Sorbus aucuparia (Rowan)
Other Names: Mountain Ash, Rowen-berry, Quickbeam, European Mountain Ash
Description: Rowans trees are small in size and often have a rounded crown. They have a smooth grey-silver bark and the buds on each twig are always hairy. The leaves are long, oval and toothed and “Pinnate” (like a feather). Flowers are I large creamy white clusters which, after pollination turn into vivid scarlet bunches of berries. However it is common for the berries to be coloured from yellow, through orange and into dark red. It is common in open woodlands, hedges, heaths and rocky places though it is often planted as an ornamental tree for its beauty.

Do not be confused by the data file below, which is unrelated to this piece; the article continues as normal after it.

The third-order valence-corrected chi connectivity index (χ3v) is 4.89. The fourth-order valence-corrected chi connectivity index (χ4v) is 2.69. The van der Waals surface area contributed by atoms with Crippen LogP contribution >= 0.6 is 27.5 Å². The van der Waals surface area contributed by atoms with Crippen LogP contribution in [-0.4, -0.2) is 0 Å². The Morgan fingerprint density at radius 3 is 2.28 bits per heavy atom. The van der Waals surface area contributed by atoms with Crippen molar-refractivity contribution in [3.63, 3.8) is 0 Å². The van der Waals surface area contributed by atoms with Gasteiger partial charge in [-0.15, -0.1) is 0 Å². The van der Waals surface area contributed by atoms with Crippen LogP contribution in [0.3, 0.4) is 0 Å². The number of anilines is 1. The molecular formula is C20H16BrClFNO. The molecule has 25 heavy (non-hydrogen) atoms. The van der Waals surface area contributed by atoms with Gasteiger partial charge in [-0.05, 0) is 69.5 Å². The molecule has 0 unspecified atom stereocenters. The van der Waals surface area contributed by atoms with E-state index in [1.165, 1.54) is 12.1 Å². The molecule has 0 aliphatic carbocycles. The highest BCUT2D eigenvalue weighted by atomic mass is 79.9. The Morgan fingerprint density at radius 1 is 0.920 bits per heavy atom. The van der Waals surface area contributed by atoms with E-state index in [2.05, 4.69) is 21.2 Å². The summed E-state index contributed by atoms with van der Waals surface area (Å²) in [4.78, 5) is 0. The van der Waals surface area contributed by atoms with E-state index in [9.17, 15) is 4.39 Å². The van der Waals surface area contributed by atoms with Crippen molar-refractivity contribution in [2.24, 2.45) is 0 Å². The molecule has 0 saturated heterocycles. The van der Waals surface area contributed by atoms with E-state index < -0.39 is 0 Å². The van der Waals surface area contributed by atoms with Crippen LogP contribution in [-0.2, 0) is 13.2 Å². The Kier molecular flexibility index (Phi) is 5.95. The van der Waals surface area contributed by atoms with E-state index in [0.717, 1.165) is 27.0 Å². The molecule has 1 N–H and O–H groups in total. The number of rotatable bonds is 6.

Uses: The wood is a pale brown colour with a darker brown heartwood. It is strong hard and tough not very durable. It is sometimes used in wood turning, craftwork, engraving and furniture. The berries are edible though bitter on their own but they are rich in vitamin C and can make an excellent jelly.
Conservation Value: The leaves are a food source for several moths including the larger welsh wave and the autumn green carpet. The flowers are a source of nectar for many insects and the berries are an invaluable source of late autumn berries for many species of bird.
Preferred Locations: This species favours acid soils of clays, sands and loams and thrives in both full and partial shade.
Size: Up to 15m in height and with a canopy spread of between 4 and 8m.
Time to reach full height: 20 to 50 years
Lifespan: Up to 200 years